A taste of Ireland
Wednesday, March 14, 2018
I don’t harbor any ill will toward corned beef and cabbage, but with St. Patrick’s Day just around the corner, I was looking for a recipe that wasn’t focused on the tried-and-true duo.
The options abounded. Colcannon—basically mashed potatoes with plenty of greens like kale or cabbage and tons of butter—sounded delicious, as did champ, another potato dish that is also enriched with scallions and bacon.
Liner notes for a fried cabbage and bacon recipe pointed out that bacon is the “big meat” in Ireland, not American corned beef, which is why much of what I found on my internet search included pork.
Which brings me to Dublin Coddle, a traditional Irish dish that uses up leftover red meat that can’t be eaten by Catholics on Fridays. The “coddling” slowly braises leftovers such as bangers, rashers, potatoes and onions, and is meant to be left on the stove to simmer for hours. Apparently, when men stay out late at the pub, coming home to a still-warm bowl of coddle ensures they’ll have something in their stomach to soak up the booze. (Incidentally, it’s also renowned for being a hangover cure.)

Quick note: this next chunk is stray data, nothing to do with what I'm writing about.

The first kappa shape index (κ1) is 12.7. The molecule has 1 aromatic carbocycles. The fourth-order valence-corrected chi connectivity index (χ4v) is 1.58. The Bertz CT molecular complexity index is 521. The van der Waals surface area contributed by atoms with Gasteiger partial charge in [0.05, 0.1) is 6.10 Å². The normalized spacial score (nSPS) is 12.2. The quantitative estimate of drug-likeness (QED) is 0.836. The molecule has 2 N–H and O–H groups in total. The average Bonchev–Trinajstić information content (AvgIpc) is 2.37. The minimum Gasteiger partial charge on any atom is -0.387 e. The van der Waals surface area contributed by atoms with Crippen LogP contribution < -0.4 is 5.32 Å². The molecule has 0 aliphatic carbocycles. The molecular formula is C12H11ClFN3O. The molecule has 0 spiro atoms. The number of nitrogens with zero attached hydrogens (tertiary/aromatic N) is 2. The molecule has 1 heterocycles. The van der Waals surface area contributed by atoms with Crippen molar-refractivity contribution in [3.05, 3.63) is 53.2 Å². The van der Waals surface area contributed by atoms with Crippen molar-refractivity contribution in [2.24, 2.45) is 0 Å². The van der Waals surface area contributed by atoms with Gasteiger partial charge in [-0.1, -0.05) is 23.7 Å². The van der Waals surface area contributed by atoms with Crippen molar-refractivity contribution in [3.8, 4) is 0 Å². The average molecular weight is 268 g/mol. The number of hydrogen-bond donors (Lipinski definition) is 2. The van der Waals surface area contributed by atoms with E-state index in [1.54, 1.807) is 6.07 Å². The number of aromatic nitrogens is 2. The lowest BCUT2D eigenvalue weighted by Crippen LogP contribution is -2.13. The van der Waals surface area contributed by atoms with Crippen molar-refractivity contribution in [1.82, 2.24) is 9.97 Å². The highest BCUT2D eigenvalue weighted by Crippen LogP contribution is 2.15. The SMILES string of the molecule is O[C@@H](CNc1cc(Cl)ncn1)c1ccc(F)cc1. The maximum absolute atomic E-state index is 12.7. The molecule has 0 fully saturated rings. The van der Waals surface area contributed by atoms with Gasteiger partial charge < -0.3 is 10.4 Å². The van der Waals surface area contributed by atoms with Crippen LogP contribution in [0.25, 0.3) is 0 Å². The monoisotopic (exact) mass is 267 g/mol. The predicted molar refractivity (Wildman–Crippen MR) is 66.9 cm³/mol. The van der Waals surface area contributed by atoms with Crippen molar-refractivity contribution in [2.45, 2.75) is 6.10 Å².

I chose a crock pot version of the stew, and left it to cook throughout the late morning and into early evening. It was an unseasonably warm afternoon, and by the time we came in from a day of muscle-wrenching yard work, the house was infused with a savory scent that had us reaching for bowls and toasting giant slabs of Avenue Bread sourdough to dunk in the mix.
“I could eat this all day,” my hungry helpmate said as he spooned up a second serving of the meat-filled mix. “No coddling required.”
Irish Dublin Coddle
9 strips of bacon
6 large potatoes
2 large carrots
2 medium onions
1 beef stock cube
Herbs to taste (I added thyme, sage and garlic powder)
Add one cup of water to your crock pot and turn it on high.
Drop in the beef stock cube and stir until it dissolves.
Chop your bacon and fry it in a large skillet. Slice the sausage how you would prefer—in half or fourths.
Add the sausage to the frying bacon. Cut your onions into rounds and add them into the sausage and bacon; fry until translucent.
Peel, rinse and cut your potatoes into large chunks. Cut up your carrots. Once the meat and onions are through cooking add them into the crock pot. Top with the potatoes and carrots.
Put the lid on the crock pot and cook at high (four hours) or low setting (eight hours) until done.
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